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I was like you. I never thought that I’d really see the day where a phone was capable of outdoing many DSLRs and mirrorless cameras–but it was proof that what counts the most is the message and content rather than looks. These days, phones are catching up to more serious dedicated cameras. Adobe Lightroom, one of the programs that so many photographers use and care about, is now on your phone. But some phones can now also shoot RAW DNG photos and have pretty much full control over the exposure with the exception of the aperture setting. There are indeed some with aperture control, but those are rare and have extra large sensors too.

Some photographers have made their living and careers simply shooting for Instagram and using social media as their main marketing platform. But with the addition of RAW shooting capabilities and editing of those DNG files, phones and mobile devices are catching up and closing the gap even more. But what about interchangeable lenses? Have you heard of Moment? Their lenses are incredible in the right hands in the same way that an 85mm f1.2 L lens is incredible in the right hands.

See where we’re going here?

It’s all about just getting your creative vision across.

Want to use the latest Sony A7 camera? Go for it. Love Leica lenses? Use them to tell your story.

Does a phone work for you? Cool! Use it! Years ago photographers never took the internet, digital, or social media seriously. Times have changed.

Want to cling to gear still? Then learn lighting–it’s where the phones can’t even begin to touch you in terms of quality.

But keep in mind that what you should sell first and foremost is a vision–even if you’re shooting that with your phone.

julius motal the phoblographer 1-hour photo image 04

You might get an eye roll in some circles if you say you shoot with your phone. Some might say that phones aren’t real cameras, but the truth is that phones are incredibly capable cameras that can sometimes succeed where bigger rigs might fail. Thankfully, there are a bevy of mobile apps to streamline the process from shooting to editing. Here are our picks for best mobile apps.

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Chris Gampat The Phoblographer CES 2014 MeFOTO phone adapter (7 of 10)ISO 8001-60 sec at f - 3.2

Wired recently created a video showing off how to take better photos with your smartphone–and on top of the list is using the VSCO app. But they also recommend using more manual controls from other camera apps. Of course, they also state that you should make good use of the sun and natural lighting.

Indeed, smartphones were long considered inferior by many photographers due to the lack of manual controls; but that’s changed. Additionally, some Android phones now shoot DNG raw images and Adobe Lightroom Mobile allows you to edit those RAWs with ease.

The video on how to take better photos with your smartphone is after the jump.

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Chris Gampat The Phoblographer Adobe Lightroom Mobile for Android product images (3 of 3)ISO 4001-30 sec at f - 5.0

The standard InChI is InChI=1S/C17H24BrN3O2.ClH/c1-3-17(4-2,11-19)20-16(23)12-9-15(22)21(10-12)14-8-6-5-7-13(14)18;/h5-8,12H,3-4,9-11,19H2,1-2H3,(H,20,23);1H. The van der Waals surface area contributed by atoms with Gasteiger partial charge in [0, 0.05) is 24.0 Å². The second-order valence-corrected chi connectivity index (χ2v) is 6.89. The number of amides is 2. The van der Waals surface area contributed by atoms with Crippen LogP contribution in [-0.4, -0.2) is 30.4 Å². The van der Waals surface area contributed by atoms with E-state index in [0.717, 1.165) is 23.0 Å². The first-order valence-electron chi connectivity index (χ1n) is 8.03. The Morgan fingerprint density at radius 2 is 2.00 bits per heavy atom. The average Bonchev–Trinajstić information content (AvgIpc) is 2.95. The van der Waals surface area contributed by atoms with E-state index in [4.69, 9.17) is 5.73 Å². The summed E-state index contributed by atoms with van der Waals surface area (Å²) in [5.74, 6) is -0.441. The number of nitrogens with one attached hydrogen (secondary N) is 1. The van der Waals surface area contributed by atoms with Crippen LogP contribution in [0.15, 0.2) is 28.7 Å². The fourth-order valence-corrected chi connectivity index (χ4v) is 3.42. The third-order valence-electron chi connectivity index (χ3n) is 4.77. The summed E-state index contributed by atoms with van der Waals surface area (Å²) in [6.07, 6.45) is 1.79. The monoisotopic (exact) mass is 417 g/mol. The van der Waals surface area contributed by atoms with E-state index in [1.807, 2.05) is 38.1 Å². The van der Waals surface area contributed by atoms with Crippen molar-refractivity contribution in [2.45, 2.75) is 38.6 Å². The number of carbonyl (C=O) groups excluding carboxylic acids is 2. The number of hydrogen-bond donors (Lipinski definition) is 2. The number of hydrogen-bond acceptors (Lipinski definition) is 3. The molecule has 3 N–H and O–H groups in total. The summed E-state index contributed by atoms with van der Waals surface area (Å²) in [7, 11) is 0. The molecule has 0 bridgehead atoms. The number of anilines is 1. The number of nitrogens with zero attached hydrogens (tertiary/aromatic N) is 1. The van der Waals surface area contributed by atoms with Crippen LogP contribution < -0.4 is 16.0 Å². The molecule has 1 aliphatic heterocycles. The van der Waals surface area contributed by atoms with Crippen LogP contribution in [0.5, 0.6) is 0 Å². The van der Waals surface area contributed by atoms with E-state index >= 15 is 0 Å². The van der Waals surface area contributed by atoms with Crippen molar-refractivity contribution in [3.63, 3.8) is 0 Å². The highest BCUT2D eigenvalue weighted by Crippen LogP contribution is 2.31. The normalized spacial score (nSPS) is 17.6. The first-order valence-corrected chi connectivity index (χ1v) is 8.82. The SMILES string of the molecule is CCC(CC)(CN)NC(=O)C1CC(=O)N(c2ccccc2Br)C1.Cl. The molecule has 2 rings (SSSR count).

Adobe released Lightroom Mobile for tablets then phones last year, and it was only a matter of time until the popular image editing software came to Android devices. Earlier today, the company announced Adobe Lightroom Mobile for Android–something that was in the works for a very long time. Since then, Android has evolved to become what is arguably the most advanced platform for image taking due to manual controls and RAW DNG output capabilities with certain devices.

While the app in no way is terrible, it surely hasn’t made any major advancements. In fact, many of the big mobile editors are still ahead.

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Chris Gampat The Phoblographer Adobe Lightroom Mobile for Android product images (2 of 3)ISO 4001-30 sec at f - 5.0

While iOS devices have had Adobe Lightroom mobile for a little while now, Android users can finally rejoice in the fact that the app can be used on their phones. Like all previous versions, Adobe Lightroom works by syncing collections–which then generate smart previews on your mobile device that are based on RAW DNG files for you to edit. Unfortunately, Adobe Lightroom Mobile doesn’t allow you to edit RAW DNG files put out by certain Android phones.

The app runs on Jellybean, KitKat or Lollipop and requires at least 1GB of RAM, a Quad Core CPU with 1.7 GHz and 8GB of internal storage. If you want Adobe Lightroom, you’ll need to at minimum sign up for the Creative Cloud plan targeted at photographers for $9.99/month.

Otherwise, no real new changes have come to the platform yet. Stay tuned for our review.

Chris Gampat The Phoblographer CES 2014 MeFOTO phone adapter (10 of 10)ISO 8001-60 sec at f - 6.3

Since RAW DNG access was unlocked on the Nexus 5 via Camera FV-5, we’ve been playing a bit with it. What we didn’t expect were some incredibly versatile RAW DNG files with very good highlight recovery and pretty good shadow/black level recovery. After bringing the DNG files into Adobe Lightroom 5, we were able to see what the camera’s small sensor is capable of doing.

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